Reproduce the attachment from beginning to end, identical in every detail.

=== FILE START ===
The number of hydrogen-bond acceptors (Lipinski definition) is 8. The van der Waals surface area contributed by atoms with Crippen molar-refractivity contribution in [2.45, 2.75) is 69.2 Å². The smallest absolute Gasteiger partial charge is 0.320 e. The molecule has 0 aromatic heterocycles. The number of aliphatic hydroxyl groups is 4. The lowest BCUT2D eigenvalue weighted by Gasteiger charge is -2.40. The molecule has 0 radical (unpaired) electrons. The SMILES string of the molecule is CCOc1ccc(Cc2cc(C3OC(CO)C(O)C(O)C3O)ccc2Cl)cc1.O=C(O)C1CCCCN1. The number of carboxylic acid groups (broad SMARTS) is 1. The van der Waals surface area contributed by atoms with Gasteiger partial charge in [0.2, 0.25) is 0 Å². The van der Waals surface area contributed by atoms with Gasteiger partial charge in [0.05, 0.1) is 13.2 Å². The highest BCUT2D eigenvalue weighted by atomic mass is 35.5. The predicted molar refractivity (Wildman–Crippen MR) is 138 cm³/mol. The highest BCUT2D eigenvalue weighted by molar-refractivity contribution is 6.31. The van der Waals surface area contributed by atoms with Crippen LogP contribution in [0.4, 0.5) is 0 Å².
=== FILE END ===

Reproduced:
The number of hydrogen-bond acceptors (Lipinski definition) is 8. The van der Waals surface area contributed by atoms with Crippen molar-refractivity contribution in [2.45, 2.75) is 69.2 Å². The smallest absolute Gasteiger partial charge is 0.320 e. The molecule has 0 aromatic heterocycles. The number of aliphatic hydroxyl groups is 4. The lowest BCUT2D eigenvalue weighted by Gasteiger charge is -2.40. The molecule has 0 radical (unpaired) electrons. The SMILES string of the molecule is CCOc1ccc(Cc2cc(C3OC(CO)C(O)C(O)C3O)ccc2Cl)cc1.O=C(O)C1CCCCN1. The number of carboxylic acid groups (broad SMARTS) is 1. The van der Waals surface area contributed by atoms with Gasteiger partial charge in [0.2, 0.25) is 0 Å². The van der Waals surface area contributed by atoms with Gasteiger partial charge in [0.05, 0.1) is 13.2 Å². The highest BCUT2D eigenvalue weighted by atomic mass is 35.5. The predicted molar refractivity (Wildman–Crippen MR) is 138 cm³/mol. The highest BCUT2D eigenvalue weighted by molar-refractivity contribution is 6.31. The van der Waals surface area contributed by atoms with Crippen LogP contribution in [0.4, 0.5) is 0 Å².